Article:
Japanese camera and medical device maker Olympus is facing questions over its efforts to cover up investment losses for about 20 years.
Former CEO Michael Woodford has accused the company of siphoning off over $1.5 billion through offshore funds in order to hide non-performing securities that the company wanted to keep off its balance sheet, according to Bloomberg News. He was fired last month after just two weeks on the job once he started raising questions about suspicious advisory fees and acquisitions by the company.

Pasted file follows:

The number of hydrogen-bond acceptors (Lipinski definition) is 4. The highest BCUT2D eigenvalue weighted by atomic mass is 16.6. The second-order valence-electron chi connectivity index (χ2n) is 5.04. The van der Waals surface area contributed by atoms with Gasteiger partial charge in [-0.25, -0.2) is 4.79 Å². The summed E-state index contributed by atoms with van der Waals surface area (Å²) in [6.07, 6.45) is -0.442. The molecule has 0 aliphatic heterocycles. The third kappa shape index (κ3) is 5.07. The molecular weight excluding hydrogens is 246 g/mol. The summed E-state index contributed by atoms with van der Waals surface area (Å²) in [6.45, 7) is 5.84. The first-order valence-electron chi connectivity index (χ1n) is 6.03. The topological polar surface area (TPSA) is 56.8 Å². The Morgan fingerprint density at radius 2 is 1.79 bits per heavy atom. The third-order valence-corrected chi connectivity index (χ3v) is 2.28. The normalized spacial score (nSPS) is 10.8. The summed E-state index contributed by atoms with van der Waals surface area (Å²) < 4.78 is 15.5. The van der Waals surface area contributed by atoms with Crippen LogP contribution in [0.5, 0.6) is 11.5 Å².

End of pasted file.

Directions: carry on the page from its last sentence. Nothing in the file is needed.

His whistle-blowing has led to a wave of high-level resignations and terminations at Olympus, including of the chairman, executive vice president and internal auditor, not to mention a big hit to the company’s stock.
But the company’s outside auditors may also face questions. Olympus and its long-time auditor KPMG parted ways in 2009 after the firm began raising questions and then hired Ernst & Young. With the FBI now reportedly probing the company, the auditors are likely to be asked what they found in Olympus’s books.
Woodford told Reuters a forensic accountant is needed to find out where the money has gone. The auditors should be able to shed some light on the matter.